IE Center for the Governance of Change
Higher education and the future of work

University training and the labor market

The Center for the Governance of Change of the IE Business School has released a report in which it compares the university training (more than 500,000 degree programs) with the labor demand (more than 13 million job offers) in the United Kingdom, Spain and Denmark. According to the report some universities are up to eight times better aligned with labor markets than others, which could explain some inefficiencies in the labor markets and makes necessary a better matching of the university skills to the national job markets, even more in the current environment of economy digitalization.

According to the report, job skills are changing dramatically, "depending on the sector, between 10–50% of jobs require different skills than those required for the same positions 10 years ago". For this reason, it is necessary to align the skills provided in universities with the new needs of a more digital and automated economy, in which new jobs appear and others disappear or change and require different skills.

The conclusions of the analysis show how the curricular plan of some universities (generally with less than 50 years of history and private) would be up to 8 times more aligned with the skills requested in job offers than that of others, “placing some students at a significant disadvantage” when it comes to finding employment and would also explain "why there are highly paid jobs that are in high demand but go unfilled”.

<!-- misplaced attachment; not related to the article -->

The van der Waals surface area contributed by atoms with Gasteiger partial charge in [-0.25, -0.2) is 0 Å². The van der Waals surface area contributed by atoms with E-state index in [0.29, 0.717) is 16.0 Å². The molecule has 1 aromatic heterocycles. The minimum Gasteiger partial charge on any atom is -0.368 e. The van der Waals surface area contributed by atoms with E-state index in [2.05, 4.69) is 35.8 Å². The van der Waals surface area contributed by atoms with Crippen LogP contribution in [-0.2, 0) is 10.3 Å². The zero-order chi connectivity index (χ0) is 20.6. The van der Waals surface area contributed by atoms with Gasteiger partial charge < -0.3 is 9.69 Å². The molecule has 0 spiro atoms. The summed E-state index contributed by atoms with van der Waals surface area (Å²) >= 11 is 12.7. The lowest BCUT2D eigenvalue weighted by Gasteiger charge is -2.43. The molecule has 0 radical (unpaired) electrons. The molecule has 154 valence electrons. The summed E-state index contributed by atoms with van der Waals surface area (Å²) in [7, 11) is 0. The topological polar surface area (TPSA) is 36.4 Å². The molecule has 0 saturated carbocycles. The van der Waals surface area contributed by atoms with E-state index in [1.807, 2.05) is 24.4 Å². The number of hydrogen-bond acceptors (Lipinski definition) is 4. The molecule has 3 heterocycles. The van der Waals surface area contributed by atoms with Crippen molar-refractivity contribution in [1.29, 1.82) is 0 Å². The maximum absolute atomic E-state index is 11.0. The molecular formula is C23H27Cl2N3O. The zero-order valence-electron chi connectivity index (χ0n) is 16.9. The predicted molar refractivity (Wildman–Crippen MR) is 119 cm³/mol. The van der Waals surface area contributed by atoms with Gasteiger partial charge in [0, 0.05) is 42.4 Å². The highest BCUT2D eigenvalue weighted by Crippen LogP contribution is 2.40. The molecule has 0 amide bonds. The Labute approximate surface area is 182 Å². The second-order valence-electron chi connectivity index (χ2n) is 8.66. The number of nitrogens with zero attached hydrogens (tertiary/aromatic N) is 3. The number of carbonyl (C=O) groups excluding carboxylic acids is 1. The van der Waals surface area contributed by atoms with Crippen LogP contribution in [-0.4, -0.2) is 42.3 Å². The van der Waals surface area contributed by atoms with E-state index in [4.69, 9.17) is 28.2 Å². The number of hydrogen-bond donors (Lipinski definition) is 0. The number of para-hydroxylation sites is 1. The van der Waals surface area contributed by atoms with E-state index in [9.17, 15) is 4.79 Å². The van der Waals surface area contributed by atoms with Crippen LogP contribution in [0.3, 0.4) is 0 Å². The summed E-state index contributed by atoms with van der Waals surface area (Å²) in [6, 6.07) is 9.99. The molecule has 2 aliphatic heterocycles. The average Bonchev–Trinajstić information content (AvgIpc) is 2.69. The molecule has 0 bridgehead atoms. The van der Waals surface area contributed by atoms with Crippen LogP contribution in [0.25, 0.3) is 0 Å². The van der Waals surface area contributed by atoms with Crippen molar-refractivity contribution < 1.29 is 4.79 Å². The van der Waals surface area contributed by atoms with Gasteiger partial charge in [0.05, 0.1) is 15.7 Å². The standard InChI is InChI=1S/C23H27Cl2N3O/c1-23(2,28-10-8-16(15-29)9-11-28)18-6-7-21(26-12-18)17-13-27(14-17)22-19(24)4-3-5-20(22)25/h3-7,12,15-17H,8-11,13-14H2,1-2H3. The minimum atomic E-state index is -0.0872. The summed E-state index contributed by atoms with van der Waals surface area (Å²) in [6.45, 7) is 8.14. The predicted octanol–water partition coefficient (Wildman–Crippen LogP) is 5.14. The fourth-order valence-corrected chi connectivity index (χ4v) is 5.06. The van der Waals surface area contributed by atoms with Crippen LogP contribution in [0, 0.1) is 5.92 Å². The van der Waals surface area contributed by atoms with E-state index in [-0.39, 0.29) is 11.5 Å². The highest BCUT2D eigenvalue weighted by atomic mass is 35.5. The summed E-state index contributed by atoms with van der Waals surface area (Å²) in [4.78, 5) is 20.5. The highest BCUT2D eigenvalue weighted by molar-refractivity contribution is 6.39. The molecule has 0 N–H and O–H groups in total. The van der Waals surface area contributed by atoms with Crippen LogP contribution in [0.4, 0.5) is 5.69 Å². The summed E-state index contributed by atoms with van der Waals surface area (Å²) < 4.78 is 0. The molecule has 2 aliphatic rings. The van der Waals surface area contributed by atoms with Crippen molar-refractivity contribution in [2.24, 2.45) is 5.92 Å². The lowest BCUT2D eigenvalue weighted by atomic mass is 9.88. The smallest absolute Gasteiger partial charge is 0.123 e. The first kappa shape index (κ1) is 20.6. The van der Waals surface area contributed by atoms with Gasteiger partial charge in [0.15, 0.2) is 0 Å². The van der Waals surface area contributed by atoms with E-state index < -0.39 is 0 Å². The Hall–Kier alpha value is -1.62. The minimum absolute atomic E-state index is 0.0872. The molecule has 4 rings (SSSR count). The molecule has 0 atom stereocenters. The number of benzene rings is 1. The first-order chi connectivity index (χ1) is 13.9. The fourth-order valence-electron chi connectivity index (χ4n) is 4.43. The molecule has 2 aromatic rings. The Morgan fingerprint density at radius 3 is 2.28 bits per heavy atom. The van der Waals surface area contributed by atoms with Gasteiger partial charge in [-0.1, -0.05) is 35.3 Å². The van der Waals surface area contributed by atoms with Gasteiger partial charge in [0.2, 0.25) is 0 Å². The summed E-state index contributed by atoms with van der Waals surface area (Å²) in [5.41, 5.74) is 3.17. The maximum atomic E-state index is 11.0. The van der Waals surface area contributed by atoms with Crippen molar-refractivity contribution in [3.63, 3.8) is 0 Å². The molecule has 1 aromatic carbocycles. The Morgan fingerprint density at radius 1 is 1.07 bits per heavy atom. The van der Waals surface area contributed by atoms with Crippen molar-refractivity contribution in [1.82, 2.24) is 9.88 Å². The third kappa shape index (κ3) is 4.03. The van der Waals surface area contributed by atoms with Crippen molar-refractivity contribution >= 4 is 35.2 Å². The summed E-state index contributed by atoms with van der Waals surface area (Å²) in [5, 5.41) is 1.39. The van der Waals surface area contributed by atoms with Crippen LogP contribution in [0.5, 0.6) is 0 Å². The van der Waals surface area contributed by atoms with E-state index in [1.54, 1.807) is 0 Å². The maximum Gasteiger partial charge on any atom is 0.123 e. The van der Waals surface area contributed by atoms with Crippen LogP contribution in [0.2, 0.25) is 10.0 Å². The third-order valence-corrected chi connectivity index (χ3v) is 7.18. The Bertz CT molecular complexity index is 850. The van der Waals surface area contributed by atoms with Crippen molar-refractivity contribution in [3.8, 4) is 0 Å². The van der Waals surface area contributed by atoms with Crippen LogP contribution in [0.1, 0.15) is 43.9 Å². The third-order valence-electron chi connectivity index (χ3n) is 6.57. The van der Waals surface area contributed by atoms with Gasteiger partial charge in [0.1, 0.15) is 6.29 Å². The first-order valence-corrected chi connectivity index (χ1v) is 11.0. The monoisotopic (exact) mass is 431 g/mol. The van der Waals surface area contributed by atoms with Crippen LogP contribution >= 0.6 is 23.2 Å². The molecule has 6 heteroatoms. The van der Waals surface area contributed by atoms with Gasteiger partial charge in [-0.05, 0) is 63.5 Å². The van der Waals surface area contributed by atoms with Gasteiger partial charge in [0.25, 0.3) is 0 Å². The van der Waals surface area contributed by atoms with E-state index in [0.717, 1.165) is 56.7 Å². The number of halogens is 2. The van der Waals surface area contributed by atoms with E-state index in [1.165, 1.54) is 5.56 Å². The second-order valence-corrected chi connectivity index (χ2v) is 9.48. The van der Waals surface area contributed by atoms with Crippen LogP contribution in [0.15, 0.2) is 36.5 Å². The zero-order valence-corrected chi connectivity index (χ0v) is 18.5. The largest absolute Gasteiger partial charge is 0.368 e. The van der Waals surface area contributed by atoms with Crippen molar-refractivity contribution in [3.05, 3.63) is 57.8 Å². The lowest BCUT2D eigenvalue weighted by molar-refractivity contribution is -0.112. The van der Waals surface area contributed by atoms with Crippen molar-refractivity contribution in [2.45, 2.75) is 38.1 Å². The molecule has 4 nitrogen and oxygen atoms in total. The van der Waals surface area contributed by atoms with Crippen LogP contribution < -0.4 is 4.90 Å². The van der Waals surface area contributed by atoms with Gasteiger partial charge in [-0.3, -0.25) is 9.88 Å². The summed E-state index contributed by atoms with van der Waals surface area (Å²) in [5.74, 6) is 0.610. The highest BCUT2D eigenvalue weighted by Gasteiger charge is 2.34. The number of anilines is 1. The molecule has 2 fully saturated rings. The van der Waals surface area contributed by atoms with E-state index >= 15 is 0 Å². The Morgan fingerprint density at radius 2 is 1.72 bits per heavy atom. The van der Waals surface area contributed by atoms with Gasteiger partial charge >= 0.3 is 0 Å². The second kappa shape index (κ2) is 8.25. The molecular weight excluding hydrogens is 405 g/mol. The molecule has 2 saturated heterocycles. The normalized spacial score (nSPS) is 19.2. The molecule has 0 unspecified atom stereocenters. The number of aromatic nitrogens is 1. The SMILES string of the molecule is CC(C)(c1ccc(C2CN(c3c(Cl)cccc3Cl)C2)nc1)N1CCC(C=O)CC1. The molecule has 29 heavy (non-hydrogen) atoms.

The report offers a number of notable insights and data:

  • Up to a third of college graduates in countries like Italy or Greece are unemployed (Eurostat 2019). This figure compares with 7% in the US.
  • 41% of executives in Spain in 2020 declared that they were having trouble finding talent to fill vacancies, the highest share recorded over the last decade of surveys (this figure would be 69% in the US, 52% in Mexico or 47% in Italy).
  • Emerging professions reflect the continuing importance of human interaction in the new economy, such as communication, project management, teamwork, customer care, or problem solving, all of them not directly related to any particular discipline.

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